A common misconception is that health and overall quality of life (QOL) is for those who are already living a healthy, active lifestyle. You’ll often hear people talk about QOL if they are in the field of psychology, if they’re a fitness instructor or if they’re a dietitian, but what about everybody else? The truth is, QOL affects everyone. We all have it, but it’s based on a spectrum. Some of us have poorer QOL than others, and oftentimes it’s due to factors within our control. If you’re currently in recovery for an addiction and/or mental illness, now is the time to really focus on your own QOL. Now is the time for you to create a life that makes you feel happy, healthy, and fulfilled. Before you can do that, you need to get a firm grasp on what QOL means. The dictionary presents a fairly simple and straightforward definition: “The standard of health, comfort and happiness experienced by an individual or group.”
If you do some more research online, you’ll find that the definition of QOL varies between people and organizations, but it’s all centered around the principles of health, comfort and happiness. Consider these 3 criteria right now. How well have you placed them as priorities in your life? What have you been involved in that has contributed positively to these things? For many people, these factors are involved:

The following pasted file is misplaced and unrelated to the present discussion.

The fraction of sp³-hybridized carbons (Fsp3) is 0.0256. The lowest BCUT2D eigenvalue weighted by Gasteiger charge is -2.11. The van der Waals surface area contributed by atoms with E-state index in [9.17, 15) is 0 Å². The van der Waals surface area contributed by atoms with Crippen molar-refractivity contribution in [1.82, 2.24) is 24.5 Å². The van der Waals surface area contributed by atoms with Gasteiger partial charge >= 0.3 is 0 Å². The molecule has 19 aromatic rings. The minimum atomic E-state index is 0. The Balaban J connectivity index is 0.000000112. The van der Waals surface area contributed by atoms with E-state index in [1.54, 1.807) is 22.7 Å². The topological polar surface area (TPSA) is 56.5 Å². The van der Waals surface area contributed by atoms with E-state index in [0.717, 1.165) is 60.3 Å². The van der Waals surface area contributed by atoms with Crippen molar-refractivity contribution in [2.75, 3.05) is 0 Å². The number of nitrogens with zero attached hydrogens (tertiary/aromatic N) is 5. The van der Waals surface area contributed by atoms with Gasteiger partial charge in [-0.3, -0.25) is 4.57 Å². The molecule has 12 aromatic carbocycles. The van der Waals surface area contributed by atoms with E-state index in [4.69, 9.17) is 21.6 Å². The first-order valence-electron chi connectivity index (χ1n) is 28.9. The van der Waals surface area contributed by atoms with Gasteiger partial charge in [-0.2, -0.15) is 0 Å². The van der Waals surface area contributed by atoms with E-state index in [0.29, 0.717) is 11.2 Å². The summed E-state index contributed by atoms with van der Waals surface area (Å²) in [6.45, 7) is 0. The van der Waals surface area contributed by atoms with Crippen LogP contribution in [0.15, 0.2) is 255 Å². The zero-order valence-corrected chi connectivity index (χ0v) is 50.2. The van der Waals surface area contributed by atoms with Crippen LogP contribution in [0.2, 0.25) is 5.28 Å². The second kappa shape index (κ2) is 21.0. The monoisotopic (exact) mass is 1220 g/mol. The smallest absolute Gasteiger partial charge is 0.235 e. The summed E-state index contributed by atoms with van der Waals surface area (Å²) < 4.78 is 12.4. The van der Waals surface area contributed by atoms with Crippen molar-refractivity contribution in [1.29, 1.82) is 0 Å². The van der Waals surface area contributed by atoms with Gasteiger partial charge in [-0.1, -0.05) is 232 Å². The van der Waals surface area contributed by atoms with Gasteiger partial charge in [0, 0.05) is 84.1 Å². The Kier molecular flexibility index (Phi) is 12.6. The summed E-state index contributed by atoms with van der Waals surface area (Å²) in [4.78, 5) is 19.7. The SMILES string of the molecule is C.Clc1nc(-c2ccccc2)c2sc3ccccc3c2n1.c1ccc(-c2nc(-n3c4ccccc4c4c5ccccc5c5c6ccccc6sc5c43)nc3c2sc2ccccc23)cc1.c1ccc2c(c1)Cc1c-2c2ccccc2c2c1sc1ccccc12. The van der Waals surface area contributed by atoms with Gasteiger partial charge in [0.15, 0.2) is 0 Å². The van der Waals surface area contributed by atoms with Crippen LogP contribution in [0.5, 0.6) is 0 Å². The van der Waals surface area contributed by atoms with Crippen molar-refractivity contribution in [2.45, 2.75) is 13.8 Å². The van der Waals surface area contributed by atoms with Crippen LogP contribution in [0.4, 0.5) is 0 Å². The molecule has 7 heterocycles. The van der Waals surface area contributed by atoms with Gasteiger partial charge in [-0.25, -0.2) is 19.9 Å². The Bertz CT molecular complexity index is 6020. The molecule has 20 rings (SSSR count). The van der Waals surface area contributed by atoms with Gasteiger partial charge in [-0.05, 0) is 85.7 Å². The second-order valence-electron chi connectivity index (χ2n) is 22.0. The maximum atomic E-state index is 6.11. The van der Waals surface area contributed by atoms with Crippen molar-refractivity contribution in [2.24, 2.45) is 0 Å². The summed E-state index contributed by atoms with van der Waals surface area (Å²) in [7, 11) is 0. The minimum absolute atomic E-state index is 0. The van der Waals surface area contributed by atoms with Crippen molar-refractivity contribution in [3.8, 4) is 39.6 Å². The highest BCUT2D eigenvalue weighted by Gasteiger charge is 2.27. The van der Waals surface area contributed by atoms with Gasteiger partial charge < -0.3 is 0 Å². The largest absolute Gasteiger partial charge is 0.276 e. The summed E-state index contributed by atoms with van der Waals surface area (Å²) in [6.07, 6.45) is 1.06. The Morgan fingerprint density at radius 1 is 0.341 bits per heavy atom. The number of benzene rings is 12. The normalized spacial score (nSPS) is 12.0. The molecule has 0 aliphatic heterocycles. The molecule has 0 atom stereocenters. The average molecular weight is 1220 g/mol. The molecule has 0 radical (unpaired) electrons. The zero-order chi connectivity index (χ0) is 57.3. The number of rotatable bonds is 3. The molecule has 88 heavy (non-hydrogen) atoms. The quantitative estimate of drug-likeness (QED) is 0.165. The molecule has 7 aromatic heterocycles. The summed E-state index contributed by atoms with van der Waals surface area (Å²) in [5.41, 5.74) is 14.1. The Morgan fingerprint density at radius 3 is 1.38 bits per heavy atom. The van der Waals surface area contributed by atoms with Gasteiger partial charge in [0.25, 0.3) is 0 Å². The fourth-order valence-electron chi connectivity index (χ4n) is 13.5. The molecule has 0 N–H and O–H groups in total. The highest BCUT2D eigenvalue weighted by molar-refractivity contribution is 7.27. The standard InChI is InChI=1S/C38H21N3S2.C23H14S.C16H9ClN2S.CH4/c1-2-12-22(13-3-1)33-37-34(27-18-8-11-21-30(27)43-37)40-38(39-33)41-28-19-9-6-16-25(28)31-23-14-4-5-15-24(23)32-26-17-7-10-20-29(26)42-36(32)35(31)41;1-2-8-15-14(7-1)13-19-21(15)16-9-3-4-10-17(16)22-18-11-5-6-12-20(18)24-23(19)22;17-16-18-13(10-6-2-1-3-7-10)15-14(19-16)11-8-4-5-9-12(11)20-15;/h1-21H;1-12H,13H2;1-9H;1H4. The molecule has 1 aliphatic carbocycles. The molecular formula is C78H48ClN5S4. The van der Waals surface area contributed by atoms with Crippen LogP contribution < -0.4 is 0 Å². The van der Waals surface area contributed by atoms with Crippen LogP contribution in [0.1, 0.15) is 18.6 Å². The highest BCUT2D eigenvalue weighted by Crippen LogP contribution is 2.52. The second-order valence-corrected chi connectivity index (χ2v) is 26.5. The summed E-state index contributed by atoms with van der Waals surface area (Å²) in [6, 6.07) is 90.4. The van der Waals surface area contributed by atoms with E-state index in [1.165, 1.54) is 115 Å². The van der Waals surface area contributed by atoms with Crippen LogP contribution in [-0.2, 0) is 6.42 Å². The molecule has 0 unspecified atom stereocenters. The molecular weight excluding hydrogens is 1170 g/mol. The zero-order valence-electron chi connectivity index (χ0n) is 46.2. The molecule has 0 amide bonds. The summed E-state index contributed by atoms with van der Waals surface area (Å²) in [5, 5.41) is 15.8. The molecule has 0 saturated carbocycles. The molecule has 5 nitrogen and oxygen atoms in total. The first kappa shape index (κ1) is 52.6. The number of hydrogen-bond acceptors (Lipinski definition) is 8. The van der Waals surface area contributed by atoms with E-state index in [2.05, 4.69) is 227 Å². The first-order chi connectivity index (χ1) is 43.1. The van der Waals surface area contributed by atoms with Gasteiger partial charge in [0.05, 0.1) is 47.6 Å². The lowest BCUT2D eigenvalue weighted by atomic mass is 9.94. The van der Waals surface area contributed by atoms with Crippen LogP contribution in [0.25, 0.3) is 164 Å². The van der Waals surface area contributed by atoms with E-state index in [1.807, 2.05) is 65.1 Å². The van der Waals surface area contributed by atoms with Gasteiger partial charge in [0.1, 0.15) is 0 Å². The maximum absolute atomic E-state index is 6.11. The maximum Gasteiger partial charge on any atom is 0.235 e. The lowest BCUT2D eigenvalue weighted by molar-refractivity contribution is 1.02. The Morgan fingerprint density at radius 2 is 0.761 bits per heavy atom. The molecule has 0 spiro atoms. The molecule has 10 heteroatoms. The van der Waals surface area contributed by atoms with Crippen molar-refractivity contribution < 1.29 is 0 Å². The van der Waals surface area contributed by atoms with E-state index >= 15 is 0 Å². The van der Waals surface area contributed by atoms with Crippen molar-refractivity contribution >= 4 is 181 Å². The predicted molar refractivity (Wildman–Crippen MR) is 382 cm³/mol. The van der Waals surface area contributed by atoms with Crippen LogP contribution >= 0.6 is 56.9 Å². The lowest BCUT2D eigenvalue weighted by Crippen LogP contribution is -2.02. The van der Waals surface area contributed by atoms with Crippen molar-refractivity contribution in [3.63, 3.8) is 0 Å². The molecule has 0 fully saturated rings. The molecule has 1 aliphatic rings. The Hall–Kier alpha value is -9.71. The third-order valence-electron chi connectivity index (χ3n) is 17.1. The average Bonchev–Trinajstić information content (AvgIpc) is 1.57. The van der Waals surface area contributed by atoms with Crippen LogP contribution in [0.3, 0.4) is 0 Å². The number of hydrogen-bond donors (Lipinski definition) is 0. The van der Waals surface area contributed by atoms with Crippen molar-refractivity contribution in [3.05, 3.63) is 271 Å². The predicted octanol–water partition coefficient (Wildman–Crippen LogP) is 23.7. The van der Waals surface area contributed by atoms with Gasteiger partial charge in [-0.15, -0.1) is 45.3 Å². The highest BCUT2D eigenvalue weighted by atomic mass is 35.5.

- Physical health
- Security of freedom
- Religious beliefs
- Environmental actions
Recovery is an excellent time to start thinking about all of this and what you need to do to maximize your QOL. Obviously, nobody wants to be sick, uncomfortable and miserable – so QOL gives us the power to do what we can considering what we already have. You now have a chance to create a new life for yourself. Nothing is impossible here. You can become the happiest person you’ve ever been. You can start walking daily and eating healthy, and you can feel strong because of it. There are so many steps you can take, and today is when everything starts. Right here, right now.
A 2016 study showed that people considered to have “poor” QOL tend to be physically inactive, eat most meals alone and tend to have an unhealthy lower weight range. These negative QOL factors can be improved, but it takes time and dedication. No matter where you lie on the spectrum, know that recovery is possible. Life can and will get better if you’re ready for it to.
Cumberland Heights is a nonprofit alcohol and drug-addiction treatment center located on the banks of the Cumberland river in Nashville, Tennessee. On a sprawling 177-campus, we are made up of 2 twelve-step immersion campuses, 12 outpatient recovery centers and 4 sober living homes. We believe that each person has a unique story to tell – and that’s why we always put the patient first.
Call us today at 1-800-646-9998 to take the next step towards your happiness and health.